Think in terms of lifecycle vs. initial cost with graphics materials. When evaluating lifecycle costs, be sure to consider such factors as durability, longevity, ease-of-maintenance, reflective properties, and removability.
As Boxeth explained, “You want the right materials for the job so that your brand looks good. If your brand doesn’t look good, then it’s probably not worth doing graphics at all. You risk punishing the brand.”
Neglecting to account for sun exposure.
“The issue here is about durability, or colorfastness, especially in the desert or other high-sun environments. The sun is very tough on colors,” said Schmidt with Signature Graphics.
Peter Salaverry, CEO of SkinzWraps, a full-service vehicle wrap company headquartered in Dallas, with additional locations in Florida, California, New York, North Carolina, and Arizona, agreed. “Different regions and elevations impact vehicle wraps differently. If you have a fleet with 50 vehicles in the high plateaus of the Sierra Nevadas and then five vehicles at sea level, they’re going to have to be wrapped differently. The higher the elevation, the closer the vehicle is to the sun, and the greater the UV protection it needs,” he said.
“You also have to look at how the vehicle is being used,” Salaverry said. “Is it going to be parked long-term as a stationary billboard, exposed to the elements and direct, constant sunlight? If so, it’s going to fade faster than if it is stored in a parking garage or driven throughout the day.”
Boxeth recommended considering the differences between gloss vs. luster laminates in material selection, depending on the intensity of sun exposure and potential glare.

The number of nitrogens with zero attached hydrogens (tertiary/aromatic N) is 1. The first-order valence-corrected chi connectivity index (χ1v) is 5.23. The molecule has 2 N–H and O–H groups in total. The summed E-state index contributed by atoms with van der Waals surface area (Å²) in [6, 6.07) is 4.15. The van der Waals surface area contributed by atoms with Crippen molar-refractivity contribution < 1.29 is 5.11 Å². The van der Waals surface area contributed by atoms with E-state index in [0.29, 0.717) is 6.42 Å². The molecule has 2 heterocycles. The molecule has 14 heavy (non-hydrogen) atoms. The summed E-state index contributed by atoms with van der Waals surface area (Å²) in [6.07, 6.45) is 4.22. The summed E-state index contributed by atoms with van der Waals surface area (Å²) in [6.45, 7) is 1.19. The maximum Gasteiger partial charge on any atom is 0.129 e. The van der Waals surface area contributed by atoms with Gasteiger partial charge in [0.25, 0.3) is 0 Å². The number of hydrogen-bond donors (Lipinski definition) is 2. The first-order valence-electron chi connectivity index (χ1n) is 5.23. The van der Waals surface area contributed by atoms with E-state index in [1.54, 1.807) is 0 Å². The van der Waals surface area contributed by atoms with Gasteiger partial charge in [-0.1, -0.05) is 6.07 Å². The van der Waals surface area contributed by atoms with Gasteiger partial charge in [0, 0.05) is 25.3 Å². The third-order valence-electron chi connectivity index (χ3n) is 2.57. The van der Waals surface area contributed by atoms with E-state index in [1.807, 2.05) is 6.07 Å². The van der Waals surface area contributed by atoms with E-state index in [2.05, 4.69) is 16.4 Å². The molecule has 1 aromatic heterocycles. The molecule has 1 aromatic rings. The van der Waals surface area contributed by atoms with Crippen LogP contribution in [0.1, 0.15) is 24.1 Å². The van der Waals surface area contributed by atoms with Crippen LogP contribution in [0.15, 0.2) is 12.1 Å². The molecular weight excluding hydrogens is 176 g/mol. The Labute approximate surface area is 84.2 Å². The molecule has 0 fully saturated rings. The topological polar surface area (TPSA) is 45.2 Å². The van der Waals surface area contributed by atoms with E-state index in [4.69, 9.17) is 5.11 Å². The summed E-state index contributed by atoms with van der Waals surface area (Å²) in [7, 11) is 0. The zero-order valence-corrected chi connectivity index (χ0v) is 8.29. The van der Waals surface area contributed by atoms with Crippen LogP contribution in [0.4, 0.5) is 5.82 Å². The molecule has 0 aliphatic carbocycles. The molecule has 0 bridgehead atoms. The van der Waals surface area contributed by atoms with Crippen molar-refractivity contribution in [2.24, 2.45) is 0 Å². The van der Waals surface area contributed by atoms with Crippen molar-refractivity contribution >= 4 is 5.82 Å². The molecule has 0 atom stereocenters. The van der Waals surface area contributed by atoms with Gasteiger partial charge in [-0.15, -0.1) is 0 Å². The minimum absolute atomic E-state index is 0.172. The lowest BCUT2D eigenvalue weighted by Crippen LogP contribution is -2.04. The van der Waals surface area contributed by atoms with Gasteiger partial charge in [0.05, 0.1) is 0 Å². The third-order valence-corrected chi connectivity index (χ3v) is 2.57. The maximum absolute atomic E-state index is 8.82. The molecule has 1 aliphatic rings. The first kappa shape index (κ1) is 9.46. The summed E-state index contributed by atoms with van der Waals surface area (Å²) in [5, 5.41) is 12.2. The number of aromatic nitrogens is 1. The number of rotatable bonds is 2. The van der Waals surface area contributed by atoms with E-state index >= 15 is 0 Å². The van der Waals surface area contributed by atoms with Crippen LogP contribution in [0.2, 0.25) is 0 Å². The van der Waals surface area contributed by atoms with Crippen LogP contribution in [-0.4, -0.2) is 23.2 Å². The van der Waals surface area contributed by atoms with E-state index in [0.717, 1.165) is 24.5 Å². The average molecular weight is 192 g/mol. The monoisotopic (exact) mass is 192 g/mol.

“Gloss laminates give a ‘wet paint’ look, making the brand really ‘pop.’ But, sometimes the brand owner doesn’t want gloss because they don’t want the glare that comes with it, in which case, they should select the luster laminate,” he said.
Consider vehicle location and application relative to the intensity of sun exposure. Be sure the materials are designed with the appropriate laminate type and sufficient UV protection to handle that exposure and maintain the proper look, even in direct sunlight.
Choosing inexperienced, unqualified installers.
Much can go wrong when using incompetent vehicle graphics installers.
“The graphics may look good for a few days, or even a few weeks after installation, but then the wrap will start to lift in the C-channels or around the curve areas, bubbling and cracking prematurely,” Boxeth said.
That’s why the major graphics material manufacturers — such as 3M Commercial Graphics and Avery Dennison — have launched “preferred” and “certified” installer programs, to give brand owners peace of mind that the installers have been thoroughly vetted by the manufacturer to provide high standards of competency, proficiency, and service.
Choose installers carefully. Make sure they have bona-fide experience in the type of vehicle graphics or wraps that are needed and confirm whether the graphics material manufacturer has vetted the vendor.
Lacking disciplined graphics maintenance programs.
“What kind of program does the fleet have for the interior and exterior cleaning and maintenance of the vehicle, and how well is it being managed?” Salaverry asked. “If they aren’t keeping the vehicles well maintained before they’re wrapped, what are the odds that they will maintain the vehicles properly after they have been wrapped?”
“If fleets don’t have a consistent program for keeping vehicles clean, they’re not likely to take proper care of their vehicle graphics, leading to premature fading, discoloring, and cracking,” Salaverry said. Include graphics/wrap care as part of an overall vehicle maintenance program. Signature Graphics offers these tips to prolong the life of vehicle graphics:
- Avoid ice scrapers; use a snowbrush.
- Don’t pressure-wash the vehicle.
- Avoid mechanical brush washing.
- Keep fuel from prolonged contact.
- Clean vehicle from top to bottom; allow dirt and debris to fall downward.
- Remove difficult debris by hand with isopropyl alcohol and a microfiber rag.
The Bottom Line
Focus on creating an effective design that’s tailored to the vehicle, selecting high-quality materials and seasoned installers, and implementing a proper maintenance program to maximize the return on the vehicle graphics investment.
Originally posted on Work Truck Online